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Couples conflict: Why arguments in relationships are not always a bad thing

Many clients tell me that they have one topic that they just don’t seem to be able to discuss with their partner. It’s often money, intimacy, careers or children and whenever the topic comes up they either end up in a shouting match or being passive aggressive and defensive with each other.

It then becomes easier to avoid the subject than it does to bring it up again and try to find a resolution.

The trouble is, all the while this is happening, resentment, fear and disconnection build. You may not be fully aware of this happening within you, but if you feel like you are having to hold back, a part of you shuts down in terms of believing that you can create a truly honest, open and loving connection with your partner.

This is why so many couples become very good at playing a game whereby their relationship may look good on the outside, but the reality is it consists of two people who are either numbing their pain with alcohol, social media, food and so forth or who are feeling a recurring sense of loneliness and dissatisfaction.

I would like to share a truth about conflict that is often missed. Many of us have been conditioned to believe that conflict and arguments are bad, but this is not the full truth. There is no doubt that they are uncomfortable. However, arguments or conflict are not bad in and of themselves. In fact, they can hold the seeds of huge transformation. I often say to my clients ‘it’s not a problem that you are experiencing conflict, the important thing is how you deal with it’.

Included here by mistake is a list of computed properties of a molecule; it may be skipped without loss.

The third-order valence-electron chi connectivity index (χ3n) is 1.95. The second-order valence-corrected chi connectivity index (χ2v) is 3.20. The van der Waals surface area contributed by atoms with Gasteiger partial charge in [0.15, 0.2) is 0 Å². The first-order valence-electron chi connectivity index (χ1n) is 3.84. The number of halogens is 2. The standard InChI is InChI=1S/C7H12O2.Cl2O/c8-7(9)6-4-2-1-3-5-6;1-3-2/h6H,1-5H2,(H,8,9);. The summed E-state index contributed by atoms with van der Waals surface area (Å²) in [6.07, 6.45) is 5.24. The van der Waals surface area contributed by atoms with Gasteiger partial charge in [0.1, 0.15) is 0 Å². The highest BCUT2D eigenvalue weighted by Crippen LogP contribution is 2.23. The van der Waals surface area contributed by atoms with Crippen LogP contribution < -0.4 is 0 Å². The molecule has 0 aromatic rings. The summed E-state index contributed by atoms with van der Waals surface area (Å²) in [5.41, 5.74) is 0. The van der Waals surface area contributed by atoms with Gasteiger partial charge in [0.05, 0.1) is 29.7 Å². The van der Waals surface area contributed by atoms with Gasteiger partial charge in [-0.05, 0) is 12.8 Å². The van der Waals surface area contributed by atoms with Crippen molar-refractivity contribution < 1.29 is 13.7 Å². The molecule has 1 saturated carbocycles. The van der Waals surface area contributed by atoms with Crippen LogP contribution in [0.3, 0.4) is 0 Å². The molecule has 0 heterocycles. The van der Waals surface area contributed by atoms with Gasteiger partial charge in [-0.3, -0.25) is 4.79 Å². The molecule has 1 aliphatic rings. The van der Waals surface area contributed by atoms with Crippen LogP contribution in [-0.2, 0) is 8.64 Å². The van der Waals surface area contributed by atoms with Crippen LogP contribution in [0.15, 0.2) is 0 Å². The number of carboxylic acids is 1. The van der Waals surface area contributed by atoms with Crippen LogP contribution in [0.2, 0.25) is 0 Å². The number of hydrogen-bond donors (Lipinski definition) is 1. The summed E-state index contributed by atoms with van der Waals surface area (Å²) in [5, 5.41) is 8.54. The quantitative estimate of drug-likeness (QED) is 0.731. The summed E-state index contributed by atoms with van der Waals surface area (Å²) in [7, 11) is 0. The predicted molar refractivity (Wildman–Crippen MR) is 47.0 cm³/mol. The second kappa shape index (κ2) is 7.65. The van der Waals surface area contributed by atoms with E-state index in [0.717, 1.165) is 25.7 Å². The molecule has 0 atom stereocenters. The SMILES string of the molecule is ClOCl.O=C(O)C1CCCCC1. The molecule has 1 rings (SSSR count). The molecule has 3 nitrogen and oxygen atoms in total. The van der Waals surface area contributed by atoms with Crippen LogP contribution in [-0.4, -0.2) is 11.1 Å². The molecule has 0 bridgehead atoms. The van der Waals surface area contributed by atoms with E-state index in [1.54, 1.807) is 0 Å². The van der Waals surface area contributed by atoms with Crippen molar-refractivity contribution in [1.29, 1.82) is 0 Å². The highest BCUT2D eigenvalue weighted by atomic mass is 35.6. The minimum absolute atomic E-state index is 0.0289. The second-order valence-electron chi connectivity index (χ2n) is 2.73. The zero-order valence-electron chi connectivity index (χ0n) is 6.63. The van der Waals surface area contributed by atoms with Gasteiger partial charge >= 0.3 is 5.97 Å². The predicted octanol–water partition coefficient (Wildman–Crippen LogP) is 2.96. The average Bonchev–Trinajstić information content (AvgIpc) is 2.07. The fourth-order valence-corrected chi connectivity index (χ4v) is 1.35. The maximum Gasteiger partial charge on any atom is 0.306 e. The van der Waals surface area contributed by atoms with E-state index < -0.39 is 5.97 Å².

Arguments that are not dealt with in a healthy manner, like those I mention above, are without a doubt an issue because they contribute to long-term disconnection and unhappiness. However, when you are willing to take responsibility for your own emotions and your own part to play in an argument, even if it is after the event, then you are giving yourself and your relationship the gift of greater authenticity and honesty. This will pave the way for more openness on an emotional level, along with deeper connection, and a greater feeling of safety.

Being willing to take such responsibility means that you have to swallow your pride and hold your hand up to admit where you can see you were acting from a place of blame, criticism or defensiveness. It is also important to not be attached to your partner responding in the same way.

We must leave our partner to respond in their own time and own way. When you take a stand for honesty, which is simply a case of doing the right thing and acting with integrity; you are leading the way and often it will not be long before your partner picks up on the change in you, as well as the sense of greater freedom that exists within the relationship.

It is not always easy to be the first person to go in and admit where you went wrong; where you were acting from fear or in fact acting like a child with a sense of entitlement, which is what many adults resort to. It can seem unfair to be the only one to own up and I know you might be thinking ‘why should I always be the one to initiate the conversation.’ However, it is far more important to ask yourself the following questions: